General secretaries of Unite, Unison, GMB and Usdaw warn leaving the EU would allow a Tory government to dismantle workers’ rights.
You can read the full wording of the letter at:
“Throughout the 1980s and early 1990s the British trade union movement worked in solidarity with our European partners and fought hard to secure valuable working rights legislation at EU level. To this day these rights – including maternity and paternity rights, equal treatment for full-time, part-time and agency workers, and the right to paid leave – continue to underpin and protect working rights for British people.
If Britain leaves the EU, we are in no doubt these protections would be under great threat. Despite words to the contrary from figures like Iain Duncan Smith and Michael Gove, the Tories would negotiate our exit and, we believe, would negotiate away our rights. We simply do not trust this government if they are presented with an unrestricted, unchecked opportunity to attack our current working rights.”
A letter has been published in the Guardian from a group of senior academics explaining why they are supporting UCU’s call to resign as external examiners and not take up new posts in order to support fair pay in higher education.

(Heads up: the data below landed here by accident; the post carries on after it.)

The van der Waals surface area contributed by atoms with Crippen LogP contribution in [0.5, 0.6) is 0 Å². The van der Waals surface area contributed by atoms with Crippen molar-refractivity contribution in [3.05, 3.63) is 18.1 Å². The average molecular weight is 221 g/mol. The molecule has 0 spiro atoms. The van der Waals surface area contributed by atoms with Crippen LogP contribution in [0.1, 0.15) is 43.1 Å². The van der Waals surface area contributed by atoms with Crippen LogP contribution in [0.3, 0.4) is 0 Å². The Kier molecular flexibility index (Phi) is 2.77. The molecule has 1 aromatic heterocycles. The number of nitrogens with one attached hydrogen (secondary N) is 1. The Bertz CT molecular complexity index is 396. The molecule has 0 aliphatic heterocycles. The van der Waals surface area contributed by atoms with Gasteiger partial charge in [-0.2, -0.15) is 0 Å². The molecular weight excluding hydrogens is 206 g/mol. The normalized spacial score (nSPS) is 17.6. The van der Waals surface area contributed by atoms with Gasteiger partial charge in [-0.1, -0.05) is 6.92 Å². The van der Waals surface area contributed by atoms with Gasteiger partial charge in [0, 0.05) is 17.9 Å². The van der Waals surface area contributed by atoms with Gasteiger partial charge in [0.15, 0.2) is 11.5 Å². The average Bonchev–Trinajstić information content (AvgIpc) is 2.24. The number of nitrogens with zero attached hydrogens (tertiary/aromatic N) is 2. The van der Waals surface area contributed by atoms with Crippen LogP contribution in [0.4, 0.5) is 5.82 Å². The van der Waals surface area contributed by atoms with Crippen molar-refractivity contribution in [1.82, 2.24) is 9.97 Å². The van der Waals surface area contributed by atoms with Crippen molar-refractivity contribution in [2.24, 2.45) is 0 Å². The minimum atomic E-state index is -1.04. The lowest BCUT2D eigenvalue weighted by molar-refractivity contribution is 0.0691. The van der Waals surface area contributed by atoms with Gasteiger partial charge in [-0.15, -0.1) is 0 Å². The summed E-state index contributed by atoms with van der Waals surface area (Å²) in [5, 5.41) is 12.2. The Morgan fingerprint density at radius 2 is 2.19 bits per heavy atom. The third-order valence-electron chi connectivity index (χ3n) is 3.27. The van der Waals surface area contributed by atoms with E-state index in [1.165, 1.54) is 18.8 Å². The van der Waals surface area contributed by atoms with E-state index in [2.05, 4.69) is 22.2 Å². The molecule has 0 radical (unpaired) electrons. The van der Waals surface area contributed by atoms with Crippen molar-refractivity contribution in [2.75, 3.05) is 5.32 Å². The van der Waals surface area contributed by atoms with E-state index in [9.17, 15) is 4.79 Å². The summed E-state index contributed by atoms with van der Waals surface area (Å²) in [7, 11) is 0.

You can read the full letter and see the signatories here.
“We write as external examiners whose role is to assure the quality of higher education courses at universities and colleges across the UK, but who have decided to resign in order to support the campaign for fair pay in our sector. We have resigned because, while as senior academics we believe our role in underpinning the quality of education provided to students is vital, we are all too aware of the unfairness of the current pay policies of our universities and their impact on staff and their students.
We have watched with sadness the pay of academic and professional staff fall in real terms by 14.5% since 2009; we have seen the numbers of casual staff proliferate; and seen universities do little or nothing to reduce the shocking gender pay gap despite having a collective surplus of £1.85bn. Yet the final straw for many of us is the contention by our employers that the latest final pay offer of 1.1% is “at the limits of what can be afforded” when at the same time we discover that university leaders have themselves received an average pay increase of 6.1%. The blatant hypocrisy of this position is breathtaking.”